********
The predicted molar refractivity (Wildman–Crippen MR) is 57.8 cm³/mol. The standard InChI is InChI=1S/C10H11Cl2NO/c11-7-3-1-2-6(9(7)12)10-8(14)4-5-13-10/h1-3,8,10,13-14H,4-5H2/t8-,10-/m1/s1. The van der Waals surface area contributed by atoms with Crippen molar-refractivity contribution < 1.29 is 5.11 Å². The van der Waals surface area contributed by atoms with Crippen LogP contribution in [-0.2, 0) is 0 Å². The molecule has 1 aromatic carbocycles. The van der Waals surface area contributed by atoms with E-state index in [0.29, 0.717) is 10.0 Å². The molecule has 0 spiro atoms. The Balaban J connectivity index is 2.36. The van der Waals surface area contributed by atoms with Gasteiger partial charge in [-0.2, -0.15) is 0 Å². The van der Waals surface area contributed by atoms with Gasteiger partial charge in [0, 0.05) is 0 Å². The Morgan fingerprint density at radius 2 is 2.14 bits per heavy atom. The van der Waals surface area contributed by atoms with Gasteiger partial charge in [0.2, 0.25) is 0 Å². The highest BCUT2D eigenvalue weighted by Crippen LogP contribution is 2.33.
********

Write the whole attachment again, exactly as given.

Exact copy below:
The predicted molar refractivity (Wildman–Crippen MR) is 57.8 cm³/mol. The standard InChI is InChI=1S/C10H11Cl2NO/c11-7-3-1-2-6(9(7)12)10-8(14)4-5-13-10/h1-3,8,10,13-14H,4-5H2/t8-,10-/m1/s1. The van der Waals surface area contributed by atoms with Crippen molar-refractivity contribution < 1.29 is 5.11 Å². The van der Waals surface area contributed by atoms with Crippen LogP contribution in [-0.2, 0) is 0 Å². The molecule has 1 aromatic carbocycles. The van der Waals surface area contributed by atoms with E-state index in [0.29, 0.717) is 10.0 Å². The molecule has 0 spiro atoms. The Balaban J connectivity index is 2.36. The van der Waals surface area contributed by atoms with Gasteiger partial charge in [-0.2, -0.15) is 0 Å². The van der Waals surface area contributed by atoms with Gasteiger partial charge in [0, 0.05) is 0 Å². The Morgan fingerprint density at radius 2 is 2.14 bits per heavy atom. The van der Waals surface area contributed by atoms with Gasteiger partial charge in [0.2, 0.25) is 0 Å². The highest BCUT2D eigenvalue weighted by Crippen LogP contribution is 2.33.